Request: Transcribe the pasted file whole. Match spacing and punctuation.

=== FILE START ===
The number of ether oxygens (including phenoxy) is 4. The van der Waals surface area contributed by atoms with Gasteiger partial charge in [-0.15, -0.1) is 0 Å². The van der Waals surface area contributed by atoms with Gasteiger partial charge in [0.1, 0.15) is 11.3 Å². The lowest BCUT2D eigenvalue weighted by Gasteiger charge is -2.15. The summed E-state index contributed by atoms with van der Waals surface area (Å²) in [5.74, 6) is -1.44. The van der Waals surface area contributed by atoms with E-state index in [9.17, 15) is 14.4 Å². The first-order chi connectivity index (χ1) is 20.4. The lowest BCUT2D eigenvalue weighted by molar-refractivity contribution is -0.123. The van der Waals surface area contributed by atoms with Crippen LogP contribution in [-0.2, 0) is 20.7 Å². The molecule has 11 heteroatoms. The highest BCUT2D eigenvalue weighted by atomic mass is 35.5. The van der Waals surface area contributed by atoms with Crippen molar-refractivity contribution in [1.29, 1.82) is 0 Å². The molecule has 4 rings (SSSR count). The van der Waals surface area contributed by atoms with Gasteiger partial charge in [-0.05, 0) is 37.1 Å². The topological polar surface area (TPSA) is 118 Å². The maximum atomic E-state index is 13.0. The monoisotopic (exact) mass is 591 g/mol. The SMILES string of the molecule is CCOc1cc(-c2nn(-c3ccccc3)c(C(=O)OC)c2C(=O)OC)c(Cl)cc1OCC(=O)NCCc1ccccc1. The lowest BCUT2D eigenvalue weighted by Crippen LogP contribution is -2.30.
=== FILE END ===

The number of ether oxygens (including phenoxy) is 4. The van der Waals surface area contributed by atoms with Gasteiger partial charge in [-0.15, -0.1) is 0 Å². The van der Waals surface area contributed by atoms with Gasteiger partial charge in [0.1, 0.15) is 11.3 Å². The lowest BCUT2D eigenvalue weighted by Gasteiger charge is -2.15. The summed E-state index contributed by atoms with van der Waals surface area (Å²) in [5.74, 6) is -1.44. The van der Waals surface area contributed by atoms with E-state index in [9.17, 15) is 14.4 Å². The first-order chi connectivity index (χ1) is 20.4. The lowest BCUT2D eigenvalue weighted by molar-refractivity contribution is -0.123. The van der Waals surface area contributed by atoms with Crippen LogP contribution in [-0.2, 0) is 20.7 Å². The molecule has 11 heteroatoms. The highest BCUT2D eigenvalue weighted by atomic mass is 35.5. The van der Waals surface area contributed by atoms with Crippen molar-refractivity contribution in [1.29, 1.82) is 0 Å². The molecule has 4 rings (SSSR count). The van der Waals surface area contributed by atoms with Gasteiger partial charge in [-0.05, 0) is 37.1 Å². The topological polar surface area (TPSA) is 118 Å². The maximum atomic E-state index is 13.0. The monoisotopic (exact) mass is 591 g/mol. The SMILES string of the molecule is CCOc1cc(-c2nn(-c3ccccc3)c(C(=O)OC)c2C(=O)OC)c(Cl)cc1OCC(=O)NCCc1ccccc1. The lowest BCUT2D eigenvalue weighted by Crippen LogP contribution is -2.30.